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LETTER: Words matter when you lose a loved one

Published on

Dear Editor:

I very recently lost my dear sweet mother who was 98-years-old. I would like to extend some words of advice if I may.

When you are speaking to someone who has just lost someone they love, do not give unsolicited advice on how they should handle their feelings. Also, do not say, “I know how you feel,” because you don’t.

Do not say, “Well, when my mother was dying, or when my father was sick…” because the person who is grieving doesn’t care about your experience at this devastating time of their life. Do not say, “Well she was 98 and she lived a good long life.” That’s just painful to hear.

I actually had someone say, “Well you know Cathie, the Lord giveth and the Lord taketh away,” which was the most hurtful and it took every single ounce of strength I had not to hang up on that person; however, I did end the conversation rather abruptly.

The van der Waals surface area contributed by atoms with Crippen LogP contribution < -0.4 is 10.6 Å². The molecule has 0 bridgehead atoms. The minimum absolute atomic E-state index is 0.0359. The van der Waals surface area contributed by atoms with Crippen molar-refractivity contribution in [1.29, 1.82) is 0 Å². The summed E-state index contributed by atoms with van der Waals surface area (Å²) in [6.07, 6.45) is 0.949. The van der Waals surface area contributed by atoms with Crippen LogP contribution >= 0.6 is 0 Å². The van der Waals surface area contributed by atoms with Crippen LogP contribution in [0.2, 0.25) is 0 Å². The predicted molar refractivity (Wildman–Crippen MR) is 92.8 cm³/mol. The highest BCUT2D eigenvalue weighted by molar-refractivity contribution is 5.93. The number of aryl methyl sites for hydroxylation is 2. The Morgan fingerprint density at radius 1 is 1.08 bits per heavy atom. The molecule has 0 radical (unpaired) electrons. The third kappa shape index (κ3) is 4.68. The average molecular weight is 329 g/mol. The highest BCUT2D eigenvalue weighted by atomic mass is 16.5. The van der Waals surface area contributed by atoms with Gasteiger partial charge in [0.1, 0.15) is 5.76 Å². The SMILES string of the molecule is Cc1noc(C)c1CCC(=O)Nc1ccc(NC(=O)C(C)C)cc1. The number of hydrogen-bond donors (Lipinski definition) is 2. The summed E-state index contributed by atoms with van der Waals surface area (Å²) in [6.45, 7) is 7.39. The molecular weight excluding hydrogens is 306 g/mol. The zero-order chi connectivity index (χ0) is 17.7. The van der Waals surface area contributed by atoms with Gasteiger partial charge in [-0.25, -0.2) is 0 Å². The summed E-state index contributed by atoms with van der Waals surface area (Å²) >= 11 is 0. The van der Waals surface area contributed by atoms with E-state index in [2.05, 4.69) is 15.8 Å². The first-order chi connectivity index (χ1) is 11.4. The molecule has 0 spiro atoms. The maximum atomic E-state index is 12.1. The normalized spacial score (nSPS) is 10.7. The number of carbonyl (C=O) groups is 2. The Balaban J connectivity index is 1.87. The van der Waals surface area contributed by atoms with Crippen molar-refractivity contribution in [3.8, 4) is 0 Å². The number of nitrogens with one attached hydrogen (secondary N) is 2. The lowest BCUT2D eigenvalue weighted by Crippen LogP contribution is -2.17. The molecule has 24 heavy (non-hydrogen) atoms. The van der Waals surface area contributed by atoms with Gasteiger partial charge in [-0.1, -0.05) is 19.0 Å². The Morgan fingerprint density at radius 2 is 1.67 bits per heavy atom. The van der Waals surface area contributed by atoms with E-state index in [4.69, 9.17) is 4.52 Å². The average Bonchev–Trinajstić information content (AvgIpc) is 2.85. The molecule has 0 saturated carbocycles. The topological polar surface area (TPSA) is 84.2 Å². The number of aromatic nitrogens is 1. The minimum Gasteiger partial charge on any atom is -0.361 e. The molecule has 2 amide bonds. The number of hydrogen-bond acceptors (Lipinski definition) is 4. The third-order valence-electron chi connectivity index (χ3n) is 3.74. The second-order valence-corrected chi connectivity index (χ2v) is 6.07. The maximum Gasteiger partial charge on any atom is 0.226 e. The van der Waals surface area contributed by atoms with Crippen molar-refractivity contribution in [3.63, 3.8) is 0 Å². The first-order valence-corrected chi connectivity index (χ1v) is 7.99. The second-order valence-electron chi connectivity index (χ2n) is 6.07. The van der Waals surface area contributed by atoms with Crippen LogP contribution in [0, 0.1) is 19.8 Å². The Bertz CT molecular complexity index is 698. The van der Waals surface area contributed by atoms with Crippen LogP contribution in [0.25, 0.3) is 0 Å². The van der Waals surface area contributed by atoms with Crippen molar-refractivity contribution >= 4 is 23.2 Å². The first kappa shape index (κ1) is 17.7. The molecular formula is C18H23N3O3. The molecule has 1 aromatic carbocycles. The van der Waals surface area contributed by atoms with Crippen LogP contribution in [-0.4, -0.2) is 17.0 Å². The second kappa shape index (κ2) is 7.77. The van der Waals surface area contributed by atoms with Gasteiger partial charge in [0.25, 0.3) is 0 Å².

So, when someone you know loses a loved one, please make the wise choice and say, “I am so very sorry for your pain,” or “when and if you want to talk or if there is anything you need, please just give the word and I’ll be there.”

Or tell them you love them and give them a hug.

Cathie Fergusson
A grieving daughter

The Journal welcomes letters to the editor. All letters must be 350 words or less and include your full name. Email to [email protected]


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